Volume 54 Issue 4 Summer 2021


How the Rational Basis Test Protects Policing for Profit (pdf)
William R. Maurer

Debt to Society: The Role of Fines & Fees Reform in Dismantling the Carceral State (pdf)
Wesley Dozier and Daniel Kiel

Driver’s License Suspension for Unpaid Fines and Fees: The Movement for Reform (pdf)
Joni Hirsch and Priya Sarathy Jones

What the Great Recession Revealed About Taxation by Citation and What Can Be Done About It (pdf)
Dick M. Carpenter II, Chelsea Lawson, and Courtney Deuser


Prohibiting the Punishment of Poverty: The Abolition of Wealth-Based Criminal Disenfranchisement (pdf)
Amy Ciardiello

Dismantling Policing for Profit: How to Build on Missouri’s Post-Ferguson Court Reforms (pdf)
Samuel Lev Rubinstein

Catch and Contain Novel Pathogens Early!—Assessing U.S. Medical Isolation Laws as Applied to a Future Pandemic Detection and Prevention Model

(PDF) 55 U. Mich. J. L. Reform Caveat

April Xiaoyi Xu*

I.  Introduction: Proposing a Modern “Test-and-Isolate” Future Pandemic Prevention Model and Identifying Relevant Legal Issues

As of July 2, 2021, there have been 196,553,009 confirmed cases of the Coronavirus Disease (COVID-19), including 4,200,412 deaths, globally.1 Unfortunately, infectious diseases have been an “unavoidable fact of life” throughout history.2 While the global community looks forward to a gradual return to normalcy from COVID-19 with an increasing number of individuals getting vaccinated on a daily basis,3 the COVID-19 public health crisis has exposed significant inadequacies in many countries’ pandemic responses—the United States included.4 Governing authorities must actively consider more effective solutions to quickly detect and prevent the spread of future pandemics.

One proposed model that offers promising potential, but is not yet developed in greater detail, is a future pandemic detection and monitoring architecture. This Comment will refer to this architecture as the “test-and-isolate model.” In his May 2020 Scientific American article, biochemist Dr. David J. Ecker recommends strategically placing modern high-speed metagenomic sequencing technology in urban hospitals across the United States to flag previously-unknown pathogens before the infectious agents have the opportunity to spread widely and pose threats of a new pandemic.5 Under this model, during a time period without any apparent pandemics (peacetime), the 200 biggest metropolitan hospitals6 in the U.S. would automatically run diagnostic tests up-front for novel causative agents for patients who visit the emergency room with severe respiratory symptoms that are possibly infectious.7 If such a system detects a sufficiently serious pathogen, public health agencies would send out diagnostic tests to all residents in the affected geographical area(s) within weeks and isolate those who test positive.8 This system could be integrated with contact tracing and more standard outbreak response.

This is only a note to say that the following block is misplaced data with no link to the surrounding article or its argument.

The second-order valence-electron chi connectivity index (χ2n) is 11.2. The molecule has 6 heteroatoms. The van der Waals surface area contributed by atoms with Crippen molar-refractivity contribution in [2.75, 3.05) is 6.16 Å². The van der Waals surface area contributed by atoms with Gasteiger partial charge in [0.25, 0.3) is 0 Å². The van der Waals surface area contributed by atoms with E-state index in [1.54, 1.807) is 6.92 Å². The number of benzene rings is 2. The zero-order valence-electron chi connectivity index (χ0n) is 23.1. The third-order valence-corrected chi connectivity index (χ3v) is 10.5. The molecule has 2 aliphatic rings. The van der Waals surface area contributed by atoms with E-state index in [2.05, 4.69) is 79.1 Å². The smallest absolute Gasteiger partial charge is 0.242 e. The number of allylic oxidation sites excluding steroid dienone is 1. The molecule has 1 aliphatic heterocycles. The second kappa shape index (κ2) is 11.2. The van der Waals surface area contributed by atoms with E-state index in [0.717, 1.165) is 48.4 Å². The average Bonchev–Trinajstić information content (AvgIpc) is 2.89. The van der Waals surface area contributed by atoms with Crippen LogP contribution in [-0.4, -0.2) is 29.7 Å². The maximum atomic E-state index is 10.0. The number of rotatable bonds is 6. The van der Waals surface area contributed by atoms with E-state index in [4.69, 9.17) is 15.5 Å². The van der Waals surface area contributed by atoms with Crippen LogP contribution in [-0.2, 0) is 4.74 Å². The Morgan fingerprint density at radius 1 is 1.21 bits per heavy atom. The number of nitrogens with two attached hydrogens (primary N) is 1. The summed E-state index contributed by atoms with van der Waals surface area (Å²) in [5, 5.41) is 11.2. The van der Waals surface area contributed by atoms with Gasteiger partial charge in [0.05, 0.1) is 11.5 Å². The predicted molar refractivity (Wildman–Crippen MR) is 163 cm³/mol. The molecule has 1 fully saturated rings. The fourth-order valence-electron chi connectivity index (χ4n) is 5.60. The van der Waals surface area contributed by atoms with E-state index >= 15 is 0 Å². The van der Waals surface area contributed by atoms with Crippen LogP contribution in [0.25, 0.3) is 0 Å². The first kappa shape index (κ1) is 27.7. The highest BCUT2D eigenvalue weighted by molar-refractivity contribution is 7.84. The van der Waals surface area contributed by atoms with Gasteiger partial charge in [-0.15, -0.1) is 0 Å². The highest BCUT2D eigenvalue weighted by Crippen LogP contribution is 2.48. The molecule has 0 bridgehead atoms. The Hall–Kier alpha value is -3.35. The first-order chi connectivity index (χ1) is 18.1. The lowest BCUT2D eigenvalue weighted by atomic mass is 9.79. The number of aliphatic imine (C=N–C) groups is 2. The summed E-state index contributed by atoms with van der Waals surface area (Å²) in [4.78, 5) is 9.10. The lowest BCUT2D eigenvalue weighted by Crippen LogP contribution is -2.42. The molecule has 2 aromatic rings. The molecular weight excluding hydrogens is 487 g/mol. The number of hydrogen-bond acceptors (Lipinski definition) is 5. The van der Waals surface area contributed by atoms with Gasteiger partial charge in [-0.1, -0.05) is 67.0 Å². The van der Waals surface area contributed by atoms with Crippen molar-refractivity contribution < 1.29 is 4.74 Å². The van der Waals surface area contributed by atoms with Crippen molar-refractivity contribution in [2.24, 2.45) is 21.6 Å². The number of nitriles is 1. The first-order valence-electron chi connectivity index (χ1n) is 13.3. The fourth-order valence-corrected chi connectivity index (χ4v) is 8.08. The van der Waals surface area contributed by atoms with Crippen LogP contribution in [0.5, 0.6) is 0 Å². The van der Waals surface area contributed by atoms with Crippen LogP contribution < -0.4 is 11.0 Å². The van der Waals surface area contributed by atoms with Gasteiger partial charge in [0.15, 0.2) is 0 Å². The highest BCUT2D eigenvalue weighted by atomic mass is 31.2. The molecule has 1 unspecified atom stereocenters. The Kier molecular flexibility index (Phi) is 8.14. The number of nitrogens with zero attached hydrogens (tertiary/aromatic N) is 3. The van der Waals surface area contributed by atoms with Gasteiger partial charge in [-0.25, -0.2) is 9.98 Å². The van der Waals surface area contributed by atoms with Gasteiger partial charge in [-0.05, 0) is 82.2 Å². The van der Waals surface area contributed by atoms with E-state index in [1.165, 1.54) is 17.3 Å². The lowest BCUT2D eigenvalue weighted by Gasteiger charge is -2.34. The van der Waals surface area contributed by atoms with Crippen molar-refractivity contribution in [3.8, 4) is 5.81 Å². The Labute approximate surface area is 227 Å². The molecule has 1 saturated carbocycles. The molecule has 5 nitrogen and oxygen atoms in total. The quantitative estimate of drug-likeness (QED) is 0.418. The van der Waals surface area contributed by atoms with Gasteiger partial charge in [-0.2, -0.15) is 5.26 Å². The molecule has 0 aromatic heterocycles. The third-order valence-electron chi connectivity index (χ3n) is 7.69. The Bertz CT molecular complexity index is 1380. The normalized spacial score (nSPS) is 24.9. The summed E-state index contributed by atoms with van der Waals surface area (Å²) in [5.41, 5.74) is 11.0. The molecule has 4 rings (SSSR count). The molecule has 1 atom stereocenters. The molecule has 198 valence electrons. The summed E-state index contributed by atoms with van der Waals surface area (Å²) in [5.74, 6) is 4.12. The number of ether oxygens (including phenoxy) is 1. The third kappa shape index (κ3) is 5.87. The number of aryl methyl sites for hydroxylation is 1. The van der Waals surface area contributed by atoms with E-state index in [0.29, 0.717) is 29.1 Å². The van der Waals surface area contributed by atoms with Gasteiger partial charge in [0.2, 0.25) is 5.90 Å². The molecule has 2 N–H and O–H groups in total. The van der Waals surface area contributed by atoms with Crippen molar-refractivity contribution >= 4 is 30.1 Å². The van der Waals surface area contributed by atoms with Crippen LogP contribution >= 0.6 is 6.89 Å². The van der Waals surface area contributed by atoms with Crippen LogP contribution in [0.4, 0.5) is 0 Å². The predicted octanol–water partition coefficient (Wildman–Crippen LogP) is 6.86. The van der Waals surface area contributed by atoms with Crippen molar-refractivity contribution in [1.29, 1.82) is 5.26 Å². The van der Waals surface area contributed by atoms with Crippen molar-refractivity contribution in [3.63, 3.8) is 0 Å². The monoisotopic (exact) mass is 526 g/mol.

This model can be significantly more effective than the system that the U.S. currently has in place, which has not consistently tested and isolated asymptomatic carriers of novel pathogens sufficiently early in the disease spread timeline. Given the exponential nature of pandemics,9 pandemic response will be more feasible and cost-effective the earlier it begins—every day counts in the early stages. Ecker analogizes this system to common forest fire prevention strategies that “survey aggressively for smaller brush fires and stomp them out immediately.”10 The proposed “test-and-isolate” future pandemic prevention model responds earlier than existing status quo systems in two major ways. Firstly, the proactive diagnostic testing in hospitals detects the new pathogen earlier. Secondly, identifying and isolating infected persons within weeks reduces disease spread among other members of society more quickly. Because isolating only those who test positive is less disruptive than more general social distancing measures, the test-and-isolate model would have made it economically and politically less costly to isolate early during the Covid-19 pandemic.11 According to Monte Carlo simulations—a form of computational algorithm that applies “repeated random sampling to obtain the likelihood of a range of results of occurring,”12 there is a “95 percent probability of identifying an emerging infectious disease outbreak if only seven symptomatic patients seek health care in this system.”13